M.A., History of Science, Medicine, and Technology, 2010
“‘Turning Kogmollik’ for Science”: Anthropological Fieldwork on the Stefansson-Anderson Arctic Expedition and its Consequences
Over the past four decades, historians of anthropology have explored relationships between fieldwork and empire, illustrating how field practices were made possible by—and helped perpetuate—imperial and commercial networks. Despite this scholarship, the history of fieldwork in America—and especially the Arctic region—has remained poorly understood. To address this lacuna, this essay focuses on an innovative approach to anthropological fieldwork performed during the Stefansson-Anderson expedition to the Canadian Arctic in 1908-1912. Anthropologist Vilhjalmur Stefansson’s attempted to “turn Kogmollik,” or dress, eat, and travel like a native Inuit in order to better study Inuit culture. Drawing on correspondence between Stefansson and the expedition’s major funder, the American Museum of Natural History, as well as field notes and published works, I argue the project of going native had three major consequences. First, the experiment in field methods filled gaps in museum-based Eskimo collections, which were critical for testing new theories of culture. Second, the difficulty of traversing the Arctic landscape, collecting specimens, and making observations encouraged Stefansson to facilitate new relationships with fur traders and whalers. Finally, Stefansson’s experiences in the North catalyzed a decade of commercial, governmental, and scientific intervention in the Central Arctic.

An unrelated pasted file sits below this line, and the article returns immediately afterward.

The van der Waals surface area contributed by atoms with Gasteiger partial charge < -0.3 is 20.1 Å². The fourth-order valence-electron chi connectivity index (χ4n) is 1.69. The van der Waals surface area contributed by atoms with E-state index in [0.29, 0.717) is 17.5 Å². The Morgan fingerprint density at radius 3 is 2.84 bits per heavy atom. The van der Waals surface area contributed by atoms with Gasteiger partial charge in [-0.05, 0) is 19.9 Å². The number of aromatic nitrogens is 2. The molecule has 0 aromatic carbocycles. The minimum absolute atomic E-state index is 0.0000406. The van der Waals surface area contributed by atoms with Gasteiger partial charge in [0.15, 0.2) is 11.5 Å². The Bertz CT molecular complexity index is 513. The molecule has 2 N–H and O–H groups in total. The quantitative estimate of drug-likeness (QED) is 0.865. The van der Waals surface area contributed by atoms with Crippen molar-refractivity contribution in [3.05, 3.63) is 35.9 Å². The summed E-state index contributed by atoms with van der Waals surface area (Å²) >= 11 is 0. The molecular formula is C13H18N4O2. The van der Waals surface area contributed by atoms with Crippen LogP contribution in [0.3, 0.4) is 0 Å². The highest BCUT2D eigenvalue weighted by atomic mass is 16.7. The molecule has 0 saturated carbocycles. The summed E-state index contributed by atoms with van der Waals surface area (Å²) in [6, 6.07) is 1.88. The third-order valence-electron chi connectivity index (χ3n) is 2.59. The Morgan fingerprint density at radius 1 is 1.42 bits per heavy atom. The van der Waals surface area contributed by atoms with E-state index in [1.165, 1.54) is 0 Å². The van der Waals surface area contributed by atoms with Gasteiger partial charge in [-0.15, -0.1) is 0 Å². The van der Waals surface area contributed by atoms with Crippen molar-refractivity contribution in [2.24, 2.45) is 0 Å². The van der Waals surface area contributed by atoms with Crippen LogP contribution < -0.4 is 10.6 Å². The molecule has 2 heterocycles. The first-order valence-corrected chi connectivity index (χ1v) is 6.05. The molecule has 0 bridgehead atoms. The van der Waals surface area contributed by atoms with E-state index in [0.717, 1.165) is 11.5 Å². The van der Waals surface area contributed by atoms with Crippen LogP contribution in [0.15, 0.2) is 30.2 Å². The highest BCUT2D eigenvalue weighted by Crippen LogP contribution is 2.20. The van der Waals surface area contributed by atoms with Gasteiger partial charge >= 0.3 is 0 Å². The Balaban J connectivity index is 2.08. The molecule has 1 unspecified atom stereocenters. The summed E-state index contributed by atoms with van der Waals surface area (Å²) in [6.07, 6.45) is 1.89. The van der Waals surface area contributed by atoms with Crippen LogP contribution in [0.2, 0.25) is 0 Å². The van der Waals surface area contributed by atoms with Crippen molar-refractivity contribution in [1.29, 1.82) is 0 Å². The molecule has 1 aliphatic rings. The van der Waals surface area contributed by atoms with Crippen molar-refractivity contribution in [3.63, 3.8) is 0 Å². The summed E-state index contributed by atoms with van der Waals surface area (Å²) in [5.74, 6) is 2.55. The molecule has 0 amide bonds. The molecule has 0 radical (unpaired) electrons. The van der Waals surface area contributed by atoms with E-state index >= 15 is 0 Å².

M.S., Land Resources, 2007
Considering the Oyster: An Environmental History of Oyster Management in Virginia
In three chapters, this thesis examines the ways disease outbreaks in oysters and people during the 20th century shaped relationships among scientists, resource managers, oystermen, and the oystering landscape in southern Chesapeake Bay.